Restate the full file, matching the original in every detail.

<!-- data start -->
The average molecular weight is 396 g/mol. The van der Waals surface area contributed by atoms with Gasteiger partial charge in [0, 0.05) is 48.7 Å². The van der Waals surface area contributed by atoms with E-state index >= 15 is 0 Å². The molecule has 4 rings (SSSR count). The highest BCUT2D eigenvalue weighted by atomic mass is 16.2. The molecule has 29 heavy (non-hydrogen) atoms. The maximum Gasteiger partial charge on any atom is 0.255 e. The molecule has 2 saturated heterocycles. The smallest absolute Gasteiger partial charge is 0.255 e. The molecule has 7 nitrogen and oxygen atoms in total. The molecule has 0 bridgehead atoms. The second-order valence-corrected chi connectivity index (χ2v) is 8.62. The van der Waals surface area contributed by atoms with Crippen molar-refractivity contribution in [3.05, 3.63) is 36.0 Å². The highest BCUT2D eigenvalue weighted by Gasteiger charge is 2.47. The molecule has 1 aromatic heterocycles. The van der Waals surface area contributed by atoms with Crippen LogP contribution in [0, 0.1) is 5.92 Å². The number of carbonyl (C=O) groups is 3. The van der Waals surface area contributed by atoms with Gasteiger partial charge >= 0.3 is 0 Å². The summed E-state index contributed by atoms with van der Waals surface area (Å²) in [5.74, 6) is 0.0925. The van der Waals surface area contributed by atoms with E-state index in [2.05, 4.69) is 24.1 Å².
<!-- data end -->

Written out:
The average molecular weight is 396 g/mol. The van der Waals surface area contributed by atoms with Gasteiger partial charge in [0, 0.05) is 48.7 Å². The van der Waals surface area contributed by atoms with E-state index >= 15 is 0 Å². The molecule has 4 rings (SSSR count). The highest BCUT2D eigenvalue weighted by atomic mass is 16.2. The molecule has 29 heavy (non-hydrogen) atoms. The maximum Gasteiger partial charge on any atom is 0.255 e. The molecule has 2 saturated heterocycles. The smallest absolute Gasteiger partial charge is 0.255 e. The molecule has 7 nitrogen and oxygen atoms in total. The molecule has 0 bridgehead atoms. The second-order valence-corrected chi connectivity index (χ2v) is 8.62. The van der Waals surface area contributed by atoms with Crippen molar-refractivity contribution in [3.05, 3.63) is 36.0 Å². The highest BCUT2D eigenvalue weighted by Gasteiger charge is 2.47. The molecule has 1 aromatic heterocycles. The van der Waals surface area contributed by atoms with Crippen LogP contribution in [0, 0.1) is 5.92 Å². The number of carbonyl (C=O) groups is 3. The van der Waals surface area contributed by atoms with Gasteiger partial charge >= 0.3 is 0 Å². The summed E-state index contributed by atoms with van der Waals surface area (Å²) in [5.74, 6) is 0.0925. The van der Waals surface area contributed by atoms with E-state index in [2.05, 4.69) is 24.1 Å².